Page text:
This module is a resource for lecturers

Cybersecurity measures and usability

Ideally, responses to risks should be designed to protect the confidentiality, integrity, and availability of systems, networks, services, and data, while also ensuring the usability of these measures (NIST, 2018). The usability of digital devices (i.e., the ease with which they can be used) often takes precedence over the security of these devices and their contents (Whitten and Tygar, 1999). However, security and usability are not necessarily mutually exclusive (Sherwood, Clark, and Lynas, 2005). Cybersecurity measures can be both secure and usable.

Cybersecurity measures include those which seek to establish user identity in order to prevent unauthorized access to systems, services, and data. These authentication measures include "what you know" (e.g., passwords, passphrases, and PINs), "what you have" (e.g., smart cards and tokens), and "what you are" (e.g., biometrics, such as fingerprints) (Lehtinen, Russell, Gangemi Sr., 2006; Griffin, 2015). Multifactor authentication (MFA) requires two or more of these methods of authentication to establish user identity (Andress, 2014).

Another type of cybersecurity measure is access control. Access controls, which establish privileges, determine authorized access and prevent unauthorized access, include authentication measures and other measures designed to protect passwords and logins to systems, apps, websites, social media and other online platforms, and digital devices (Lehtinen, Russell, Gangemi Sr., 2006). A case in point is limiting the number of allowed attempts to enter a password on a smartphone. There is an option on smartphones that allows users to erase all data on the device after a certain number of failed attempts to enter a passcode. This feature was created to enable users to protect data on their devices in the event that the digital device was stolen and/or access is sought without user authorization.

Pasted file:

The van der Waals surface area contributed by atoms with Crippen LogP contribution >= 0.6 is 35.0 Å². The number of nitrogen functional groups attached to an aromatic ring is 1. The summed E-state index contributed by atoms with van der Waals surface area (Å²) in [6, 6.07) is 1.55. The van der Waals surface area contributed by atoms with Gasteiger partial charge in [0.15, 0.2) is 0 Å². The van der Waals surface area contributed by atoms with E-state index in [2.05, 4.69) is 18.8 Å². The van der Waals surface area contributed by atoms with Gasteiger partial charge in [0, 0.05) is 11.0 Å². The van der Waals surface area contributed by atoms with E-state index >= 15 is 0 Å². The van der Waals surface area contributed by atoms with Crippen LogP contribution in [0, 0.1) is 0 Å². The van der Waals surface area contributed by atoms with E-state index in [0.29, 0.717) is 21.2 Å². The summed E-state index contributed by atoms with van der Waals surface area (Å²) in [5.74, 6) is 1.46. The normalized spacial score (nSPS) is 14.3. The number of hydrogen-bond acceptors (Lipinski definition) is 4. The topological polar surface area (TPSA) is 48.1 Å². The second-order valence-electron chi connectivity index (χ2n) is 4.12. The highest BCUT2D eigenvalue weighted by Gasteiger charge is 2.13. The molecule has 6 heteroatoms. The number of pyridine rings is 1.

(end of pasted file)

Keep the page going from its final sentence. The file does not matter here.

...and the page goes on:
Other examples of access controls include adding an incremental wait time each time a password is incorrectly provided and/or limiting the number of failed password attempts that could be provided daily and locking the user out of an account for a period of time (Lehtinen, Russell, Gangemi Sr., 2006). The controls aimed at login attempts are designed to protect against attempts to gain unauthorized access to user accounts. These time delays particularly are designed to protect against brute force attacks.

Did you know?

The Completely Automated Public Turing test to tell Computers and Humans Apart (or CAPTCHA) has been used to prevent brute force attacks. Nevertheless, research has shown that CAPTCHA images can be bypassed (e.g., Bursztein et al., 2014; Sivakorn, Polakis and Keromytis, 2016; Gao et al., 2014).

A brute force attack is the use of a script (i.e., computer programme) or bot (discussed in Cybercrime Module 2 on General Types of Cybercrime) to guess (by trial and error) user credentials (i.e., username and/or password/passcode) (for further information on brute force attacks, see Knusden and Robshaw, 2011, 95-108). Brute force attacks utilize, among other things, common passwords or breached login details. In 2018, it was revealed that the master password feature, which enabled users to encrypt the passwords stored in the browser of Mozilla Firefox (a web browser), could be easily compromised using a brute force attack (Trend Micro, 2018).

Did you know?

Brute force attacks can be conducted by skilled hackers and script-kiddies (i.e., individuals without any technological skills).

Want to learn more?

INFOSEC Institute. (2018). Popular Tools for Brute-force Attacks .